In addition, the US government exploded nuclear weapons on the Aleutian island of Amchitka until the 1970s.
Source: Princeton University
"They sprinkled radioactive waste on the tundra," says Diane Hirshberg during an Arctic Circle panel discussion.
Now she wants to make sure that history does not repeat itself.
"The US has a long history of targeting vulnerable people who do not speak English. The legacy of America is mistrust. The state did not clean up the waste until the 1990s, and even then, they did not take it all and had to come back."
Wants nuclear power
"We must listen to the concerns of the people of Alaska. Just consider the nuclear reactor pilot project at Eielson Air Force Base in Fairbanks. It did not start with a conversation with the citizens. Without dialogue, the people also do not understand what is different about this technology," Hirshberg points out.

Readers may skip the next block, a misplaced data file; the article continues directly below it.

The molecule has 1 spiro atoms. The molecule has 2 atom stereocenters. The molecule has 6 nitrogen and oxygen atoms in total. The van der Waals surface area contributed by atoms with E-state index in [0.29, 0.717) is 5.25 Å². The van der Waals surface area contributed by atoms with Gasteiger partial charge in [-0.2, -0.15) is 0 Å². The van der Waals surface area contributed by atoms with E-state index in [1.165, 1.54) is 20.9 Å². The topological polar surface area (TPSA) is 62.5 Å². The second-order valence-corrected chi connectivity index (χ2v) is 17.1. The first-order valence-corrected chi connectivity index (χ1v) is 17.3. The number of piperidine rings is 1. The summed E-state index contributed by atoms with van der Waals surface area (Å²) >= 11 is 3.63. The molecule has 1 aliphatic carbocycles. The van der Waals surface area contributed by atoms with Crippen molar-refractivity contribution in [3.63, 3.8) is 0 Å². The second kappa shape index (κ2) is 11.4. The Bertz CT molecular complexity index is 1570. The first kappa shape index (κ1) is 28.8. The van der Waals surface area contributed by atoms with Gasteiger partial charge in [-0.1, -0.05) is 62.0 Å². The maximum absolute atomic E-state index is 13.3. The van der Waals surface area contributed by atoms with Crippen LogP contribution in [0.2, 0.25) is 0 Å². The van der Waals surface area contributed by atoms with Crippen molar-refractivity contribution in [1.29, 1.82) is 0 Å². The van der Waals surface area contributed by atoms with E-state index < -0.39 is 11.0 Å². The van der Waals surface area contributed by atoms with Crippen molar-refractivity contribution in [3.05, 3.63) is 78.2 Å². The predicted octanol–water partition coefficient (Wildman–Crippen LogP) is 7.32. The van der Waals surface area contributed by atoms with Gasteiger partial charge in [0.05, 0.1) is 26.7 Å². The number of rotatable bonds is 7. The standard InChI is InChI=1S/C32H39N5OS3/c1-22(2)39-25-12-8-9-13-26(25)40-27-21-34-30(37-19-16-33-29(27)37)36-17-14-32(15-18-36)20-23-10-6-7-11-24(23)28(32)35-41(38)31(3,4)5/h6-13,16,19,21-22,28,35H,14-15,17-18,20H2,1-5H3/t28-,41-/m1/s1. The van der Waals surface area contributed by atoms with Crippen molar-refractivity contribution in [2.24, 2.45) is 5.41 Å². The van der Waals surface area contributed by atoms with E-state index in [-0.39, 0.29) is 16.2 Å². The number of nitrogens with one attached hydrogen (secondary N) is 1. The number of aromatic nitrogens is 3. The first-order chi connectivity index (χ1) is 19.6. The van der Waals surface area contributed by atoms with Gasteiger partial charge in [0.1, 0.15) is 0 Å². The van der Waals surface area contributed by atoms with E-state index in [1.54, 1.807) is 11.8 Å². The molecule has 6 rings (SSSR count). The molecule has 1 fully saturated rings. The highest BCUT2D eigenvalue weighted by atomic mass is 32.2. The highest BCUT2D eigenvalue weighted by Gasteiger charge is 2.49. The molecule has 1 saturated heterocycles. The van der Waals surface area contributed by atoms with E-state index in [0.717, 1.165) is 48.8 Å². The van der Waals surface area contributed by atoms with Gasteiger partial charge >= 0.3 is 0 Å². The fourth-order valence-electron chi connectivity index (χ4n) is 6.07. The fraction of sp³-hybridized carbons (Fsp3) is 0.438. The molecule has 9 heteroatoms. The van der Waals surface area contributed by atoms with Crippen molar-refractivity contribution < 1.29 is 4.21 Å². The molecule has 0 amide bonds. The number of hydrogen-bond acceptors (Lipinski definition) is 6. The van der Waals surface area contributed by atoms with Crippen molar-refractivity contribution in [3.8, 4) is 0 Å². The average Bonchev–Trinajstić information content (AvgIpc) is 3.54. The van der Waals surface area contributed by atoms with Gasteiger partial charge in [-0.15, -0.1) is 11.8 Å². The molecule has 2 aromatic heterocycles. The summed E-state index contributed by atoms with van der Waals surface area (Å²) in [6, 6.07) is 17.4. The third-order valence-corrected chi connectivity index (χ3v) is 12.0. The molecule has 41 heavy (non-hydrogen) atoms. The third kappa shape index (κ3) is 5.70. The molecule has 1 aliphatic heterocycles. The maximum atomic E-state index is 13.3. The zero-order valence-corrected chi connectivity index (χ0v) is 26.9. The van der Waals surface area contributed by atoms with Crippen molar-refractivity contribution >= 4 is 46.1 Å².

"People hear nuclear power and only know that everyone in the family has had cancer. There are a number of misunderstandings out there. But we are interested in nuclear power, we just do not want it to happen under the auspices of the state. And the local community must lead the development. It is the only path to trust. Nothing can be placed on Alaskan land without approval from the local community," says Diane Hirshberg.
Gwen Holdmann assures that the technology now being developed specifically for remote areas cannot be compared to the old reactors.
"And small modular reactors and microreactors are also safer because they are smaller. They use passive safety, which means it will shut down automatically when heated up instead of running wild. It is when the cooling fails that accidents happen."